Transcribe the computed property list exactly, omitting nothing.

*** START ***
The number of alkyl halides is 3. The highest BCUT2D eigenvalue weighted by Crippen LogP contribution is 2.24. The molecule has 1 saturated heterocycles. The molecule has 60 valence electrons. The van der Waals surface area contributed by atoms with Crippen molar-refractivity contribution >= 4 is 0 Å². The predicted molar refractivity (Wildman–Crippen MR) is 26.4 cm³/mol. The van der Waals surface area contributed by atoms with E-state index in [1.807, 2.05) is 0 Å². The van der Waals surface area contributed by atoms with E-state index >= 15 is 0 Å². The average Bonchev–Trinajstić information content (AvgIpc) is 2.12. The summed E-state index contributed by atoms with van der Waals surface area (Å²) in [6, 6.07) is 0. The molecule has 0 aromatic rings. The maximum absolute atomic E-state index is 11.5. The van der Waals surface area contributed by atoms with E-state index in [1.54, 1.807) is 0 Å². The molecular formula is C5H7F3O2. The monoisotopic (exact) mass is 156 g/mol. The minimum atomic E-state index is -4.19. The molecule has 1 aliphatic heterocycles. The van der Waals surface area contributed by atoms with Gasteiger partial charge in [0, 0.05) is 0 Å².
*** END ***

The number of alkyl halides is 3. The highest BCUT2D eigenvalue weighted by Crippen LogP contribution is 2.24. The molecule has 1 saturated heterocycles. The molecule has 60 valence electrons. The van der Waals surface area contributed by atoms with Crippen molar-refractivity contribution >= 4 is 0 Å². The predicted molar refractivity (Wildman–Crippen MR) is 26.4 cm³/mol. The van der Waals surface area contributed by atoms with E-state index in [1.807, 2.05) is 0 Å². The van der Waals surface area contributed by atoms with E-state index >= 15 is 0 Å². The average Bonchev–Trinajstić information content (AvgIpc) is 2.12. The summed E-state index contributed by atoms with van der Waals surface area (Å²) in [6, 6.07) is 0. The molecule has 0 aromatic rings. The maximum absolute atomic E-state index is 11.5. The van der Waals surface area contributed by atoms with E-state index in [1.54, 1.807) is 0 Å². The molecular formula is C5H7F3O2. The monoisotopic (exact) mass is 156 g/mol. The minimum atomic E-state index is -4.19. The molecule has 1 aliphatic heterocycles. The van der Waals surface area contributed by atoms with Gasteiger partial charge in [0, 0.05) is 0 Å².